Atomic Heritage Foundation

In partnership with the National Museum of Nuclear Science & History National Museum of Nuclear Science & History

Join Today as an Atomic History Patron Member

Seth Neddermeyer

Seth Neddermeyer (1907-1988) was an American physicist.

Neddermeyer was recruited to work on the Manhattan Project by J. Robert Oppenheimer from the National Bureau of Standards. He proposed using an implosion method for the bomb that would use powerful explosives to compress a core of radioactive plutonium to a critical mass. Although Oppenheimer doubted the feasibility of the implosion method, he appointed Neddermeyer to the new post of group leader in the Ordnance Division for implosion experimentation.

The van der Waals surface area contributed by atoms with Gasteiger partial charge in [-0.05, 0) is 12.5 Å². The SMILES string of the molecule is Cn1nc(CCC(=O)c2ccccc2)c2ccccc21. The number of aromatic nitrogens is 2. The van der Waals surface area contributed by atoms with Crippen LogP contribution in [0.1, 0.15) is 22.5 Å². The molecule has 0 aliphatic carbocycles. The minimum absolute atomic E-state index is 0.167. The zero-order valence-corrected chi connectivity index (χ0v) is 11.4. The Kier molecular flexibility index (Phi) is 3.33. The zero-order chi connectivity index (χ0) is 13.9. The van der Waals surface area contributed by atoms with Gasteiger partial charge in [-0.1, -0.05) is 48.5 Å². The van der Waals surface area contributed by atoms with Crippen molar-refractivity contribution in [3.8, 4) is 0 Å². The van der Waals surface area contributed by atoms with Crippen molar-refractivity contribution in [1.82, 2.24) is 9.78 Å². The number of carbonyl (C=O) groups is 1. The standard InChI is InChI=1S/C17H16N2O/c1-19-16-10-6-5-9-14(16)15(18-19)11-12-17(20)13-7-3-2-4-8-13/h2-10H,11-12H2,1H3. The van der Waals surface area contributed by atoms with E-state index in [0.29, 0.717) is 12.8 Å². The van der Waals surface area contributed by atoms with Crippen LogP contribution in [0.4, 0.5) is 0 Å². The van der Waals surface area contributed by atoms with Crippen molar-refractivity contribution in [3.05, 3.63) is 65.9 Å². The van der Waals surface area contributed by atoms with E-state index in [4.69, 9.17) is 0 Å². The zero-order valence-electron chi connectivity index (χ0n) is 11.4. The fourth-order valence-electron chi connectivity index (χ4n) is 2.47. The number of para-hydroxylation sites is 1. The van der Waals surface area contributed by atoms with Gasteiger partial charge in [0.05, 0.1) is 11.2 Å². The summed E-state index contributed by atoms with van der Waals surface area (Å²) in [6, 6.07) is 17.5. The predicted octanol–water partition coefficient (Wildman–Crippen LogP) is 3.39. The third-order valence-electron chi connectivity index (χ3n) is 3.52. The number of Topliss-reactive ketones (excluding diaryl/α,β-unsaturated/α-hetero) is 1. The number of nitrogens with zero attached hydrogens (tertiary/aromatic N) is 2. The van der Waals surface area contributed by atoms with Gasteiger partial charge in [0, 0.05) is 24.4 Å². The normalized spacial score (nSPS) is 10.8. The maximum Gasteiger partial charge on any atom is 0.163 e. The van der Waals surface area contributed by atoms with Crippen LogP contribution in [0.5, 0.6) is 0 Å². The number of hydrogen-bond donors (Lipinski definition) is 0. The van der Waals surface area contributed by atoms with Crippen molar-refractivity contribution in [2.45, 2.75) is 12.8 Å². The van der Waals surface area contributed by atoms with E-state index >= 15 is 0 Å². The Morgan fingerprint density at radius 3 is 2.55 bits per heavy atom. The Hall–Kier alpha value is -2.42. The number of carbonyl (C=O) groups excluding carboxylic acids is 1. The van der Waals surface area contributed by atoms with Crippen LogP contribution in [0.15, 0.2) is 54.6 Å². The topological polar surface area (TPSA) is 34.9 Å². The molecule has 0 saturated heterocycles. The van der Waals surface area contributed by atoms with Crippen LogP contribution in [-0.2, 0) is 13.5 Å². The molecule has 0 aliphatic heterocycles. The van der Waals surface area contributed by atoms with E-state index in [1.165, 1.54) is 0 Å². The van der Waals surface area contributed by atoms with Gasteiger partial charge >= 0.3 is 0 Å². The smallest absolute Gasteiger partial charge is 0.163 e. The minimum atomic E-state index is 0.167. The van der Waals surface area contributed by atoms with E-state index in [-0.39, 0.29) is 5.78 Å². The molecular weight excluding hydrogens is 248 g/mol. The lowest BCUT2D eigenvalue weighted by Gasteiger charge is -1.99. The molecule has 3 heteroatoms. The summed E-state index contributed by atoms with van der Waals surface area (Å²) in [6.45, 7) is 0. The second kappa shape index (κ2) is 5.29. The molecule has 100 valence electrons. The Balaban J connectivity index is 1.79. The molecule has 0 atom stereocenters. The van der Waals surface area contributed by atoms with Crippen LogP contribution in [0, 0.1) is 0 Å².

However, Neddermeyer struggled with the idea's implementation, and in January 1944 James B. Conant recruited George Kistiakowsky to help with the program. In June of that year, Oppenheimer asked Kistiakowsky to assume all work on implosion as an associate division leader and demoted Neddermeyer to senior technical adviser. The implosion design would be used in the Trinity Test and Fat Man bomb.


Seth Neddermeyer's Timeline

  • 1907 Sep 16th Born in Richmond, Michigan.
  • 1929 Received B.A. in Physics from Stanford University.
  • 1935 Received Ph.D. in Physics from the California Institute of Technology.

Related Profiles